The tremendous diversity in life today is not new to our planet.  The noted paleontologist Stephen Jay Gould estimated that 99% of all plant and animal species that have existed have already become extinct with most leaving no fossils.  It is also humbling to realize that humans and other large animals are freakishly rare life forms, given that 99% of all known animal species are smaller than bumble bees.

Why should we be interested in
learning about the diversity of life?

In order to fully understand our own biological evolution, we need to be aware that humans are animals and that we have close relatives in the animal kingdom.  Grasping the comparative evolutionary distances between different species is important to this understanding.  In addition, it is interesting to learn about other kinds of creatures.

When did scientists begin classifying living things?

Before the advent of modern, genetically based evolutionary studies, European and American biology consisted primarily of taxonomy, or classification of organisms into different categories based on their physical characteristics and presumed natural relationship.  The leading naturalists of the 18th and 19th centuries spent their lives identifying and naming newly discovered plants and animals.  However, few of them asked what accounted for the patterns of similarities and differences between the organisms.  This basically nonspeculative approach is not surprising since most naturalists two centuries ago held the view that plants and animals (including humans) had been created in their present form and that they have remained unchanged.  As a result, it made no sense to ask how organisms have evolved through time.  Similarly, it was inconceivable that two animals or plants may have had a common ancestor or that extinct species may have been ancestors of modern ones.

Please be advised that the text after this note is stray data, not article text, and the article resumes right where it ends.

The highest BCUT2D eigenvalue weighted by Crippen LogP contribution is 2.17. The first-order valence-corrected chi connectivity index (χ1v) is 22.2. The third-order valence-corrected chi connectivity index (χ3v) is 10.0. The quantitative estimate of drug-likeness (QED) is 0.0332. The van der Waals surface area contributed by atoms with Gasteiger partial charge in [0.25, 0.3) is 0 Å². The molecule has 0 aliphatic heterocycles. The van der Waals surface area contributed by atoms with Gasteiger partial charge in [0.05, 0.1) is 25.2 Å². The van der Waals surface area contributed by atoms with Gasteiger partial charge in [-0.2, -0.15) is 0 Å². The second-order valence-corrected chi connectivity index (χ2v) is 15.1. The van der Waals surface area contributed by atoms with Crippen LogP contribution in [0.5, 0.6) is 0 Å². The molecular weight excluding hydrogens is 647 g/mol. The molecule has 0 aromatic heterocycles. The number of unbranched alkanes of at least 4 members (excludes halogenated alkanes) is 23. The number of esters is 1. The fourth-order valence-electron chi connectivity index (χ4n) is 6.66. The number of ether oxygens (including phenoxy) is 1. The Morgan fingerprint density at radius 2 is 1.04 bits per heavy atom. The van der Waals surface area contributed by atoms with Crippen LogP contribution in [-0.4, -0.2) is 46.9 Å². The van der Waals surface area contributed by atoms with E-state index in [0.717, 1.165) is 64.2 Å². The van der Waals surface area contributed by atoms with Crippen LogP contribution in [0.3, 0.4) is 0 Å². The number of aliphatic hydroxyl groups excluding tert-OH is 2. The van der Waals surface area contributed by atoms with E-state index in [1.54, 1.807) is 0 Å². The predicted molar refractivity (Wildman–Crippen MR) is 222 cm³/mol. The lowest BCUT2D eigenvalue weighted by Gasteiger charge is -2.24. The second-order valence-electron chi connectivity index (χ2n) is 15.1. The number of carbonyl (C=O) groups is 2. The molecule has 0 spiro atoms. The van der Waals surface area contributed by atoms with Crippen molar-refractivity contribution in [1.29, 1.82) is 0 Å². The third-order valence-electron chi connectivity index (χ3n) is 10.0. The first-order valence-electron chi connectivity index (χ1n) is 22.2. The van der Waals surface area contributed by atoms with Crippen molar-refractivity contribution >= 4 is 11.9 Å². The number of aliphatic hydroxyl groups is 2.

Carolus Linnaeus

One of the most important 18th century naturalists was a Swedish botanist and medical doctor named Karl von Linn�.  He wrote 180 books mainly describing plant species in extreme detail.  Since his published writings were mostly in Latin, he is known to the scientific world today as Carolus Linnaeus, which is the Latinized form he chose for his name.

In 1735, Linnaeus published an influential book entitled Systema Naturae in which he outlined his scheme for classifying all known and yet to be discovered organisms according to the greater or lesser extent of their similarities.  This Linnaean system of classification was widely accepted by the early 19th century and is still the basic framework for all taxonomy in the biological sciences today.